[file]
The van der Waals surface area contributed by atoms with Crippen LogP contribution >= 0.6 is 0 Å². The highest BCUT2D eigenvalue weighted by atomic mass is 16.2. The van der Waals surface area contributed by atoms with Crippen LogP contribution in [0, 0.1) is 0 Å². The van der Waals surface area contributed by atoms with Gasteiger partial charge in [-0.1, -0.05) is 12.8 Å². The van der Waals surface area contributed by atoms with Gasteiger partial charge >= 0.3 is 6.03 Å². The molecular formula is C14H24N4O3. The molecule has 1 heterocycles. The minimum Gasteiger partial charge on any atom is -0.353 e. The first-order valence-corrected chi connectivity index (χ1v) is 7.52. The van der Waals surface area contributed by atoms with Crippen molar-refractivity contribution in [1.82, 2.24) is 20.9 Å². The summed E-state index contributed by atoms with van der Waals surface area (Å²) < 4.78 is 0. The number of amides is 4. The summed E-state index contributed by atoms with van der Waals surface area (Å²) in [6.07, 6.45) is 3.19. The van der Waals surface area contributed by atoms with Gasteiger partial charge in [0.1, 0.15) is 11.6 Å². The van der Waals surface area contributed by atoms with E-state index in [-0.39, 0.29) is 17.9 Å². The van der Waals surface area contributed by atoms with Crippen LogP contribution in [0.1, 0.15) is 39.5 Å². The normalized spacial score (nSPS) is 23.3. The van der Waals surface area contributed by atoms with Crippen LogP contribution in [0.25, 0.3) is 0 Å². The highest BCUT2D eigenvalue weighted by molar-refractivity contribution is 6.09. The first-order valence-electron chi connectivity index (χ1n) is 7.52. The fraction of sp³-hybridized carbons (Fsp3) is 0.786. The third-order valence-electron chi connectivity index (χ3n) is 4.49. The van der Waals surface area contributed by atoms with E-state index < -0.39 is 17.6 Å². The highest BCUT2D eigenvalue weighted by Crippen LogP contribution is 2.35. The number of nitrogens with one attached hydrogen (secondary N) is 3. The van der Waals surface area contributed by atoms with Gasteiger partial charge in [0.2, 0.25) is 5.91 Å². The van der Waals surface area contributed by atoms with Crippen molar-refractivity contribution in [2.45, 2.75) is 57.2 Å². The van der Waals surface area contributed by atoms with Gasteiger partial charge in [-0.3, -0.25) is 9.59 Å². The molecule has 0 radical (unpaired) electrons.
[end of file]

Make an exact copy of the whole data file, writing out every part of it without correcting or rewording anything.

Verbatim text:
The van der Waals surface area contributed by atoms with Crippen LogP contribution >= 0.6 is 0 Å². The highest BCUT2D eigenvalue weighted by atomic mass is 16.2. The van der Waals surface area contributed by atoms with Crippen LogP contribution in [0, 0.1) is 0 Å². The van der Waals surface area contributed by atoms with Gasteiger partial charge in [-0.1, -0.05) is 12.8 Å². The van der Waals surface area contributed by atoms with Gasteiger partial charge >= 0.3 is 6.03 Å². The molecular formula is C14H24N4O3. The molecule has 1 heterocycles. The minimum Gasteiger partial charge on any atom is -0.353 e. The first-order valence-corrected chi connectivity index (χ1v) is 7.52. The van der Waals surface area contributed by atoms with Crippen molar-refractivity contribution in [1.82, 2.24) is 20.9 Å². The summed E-state index contributed by atoms with van der Waals surface area (Å²) < 4.78 is 0. The number of amides is 4. The summed E-state index contributed by atoms with van der Waals surface area (Å²) in [6.07, 6.45) is 3.19. The van der Waals surface area contributed by atoms with Gasteiger partial charge in [0.1, 0.15) is 11.6 Å². The van der Waals surface area contributed by atoms with E-state index in [-0.39, 0.29) is 17.9 Å². The van der Waals surface area contributed by atoms with Crippen LogP contribution in [0.1, 0.15) is 39.5 Å². The normalized spacial score (nSPS) is 23.3. The van der Waals surface area contributed by atoms with Crippen LogP contribution in [0.25, 0.3) is 0 Å². The highest BCUT2D eigenvalue weighted by molar-refractivity contribution is 6.09. The first-order valence-electron chi connectivity index (χ1n) is 7.52. The fraction of sp³-hybridized carbons (Fsp3) is 0.786. The third-order valence-electron chi connectivity index (χ3n) is 4.49. The van der Waals surface area contributed by atoms with E-state index < -0.39 is 17.6 Å². The highest BCUT2D eigenvalue weighted by Crippen LogP contribution is 2.35. The number of nitrogens with one attached hydrogen (secondary N) is 3. The van der Waals surface area contributed by atoms with Gasteiger partial charge in [0.2, 0.25) is 5.91 Å². The van der Waals surface area contributed by atoms with Crippen molar-refractivity contribution in [2.45, 2.75) is 57.2 Å². The van der Waals surface area contributed by atoms with Gasteiger partial charge in [-0.3, -0.25) is 9.59 Å². The molecule has 0 radical (unpaired) electrons.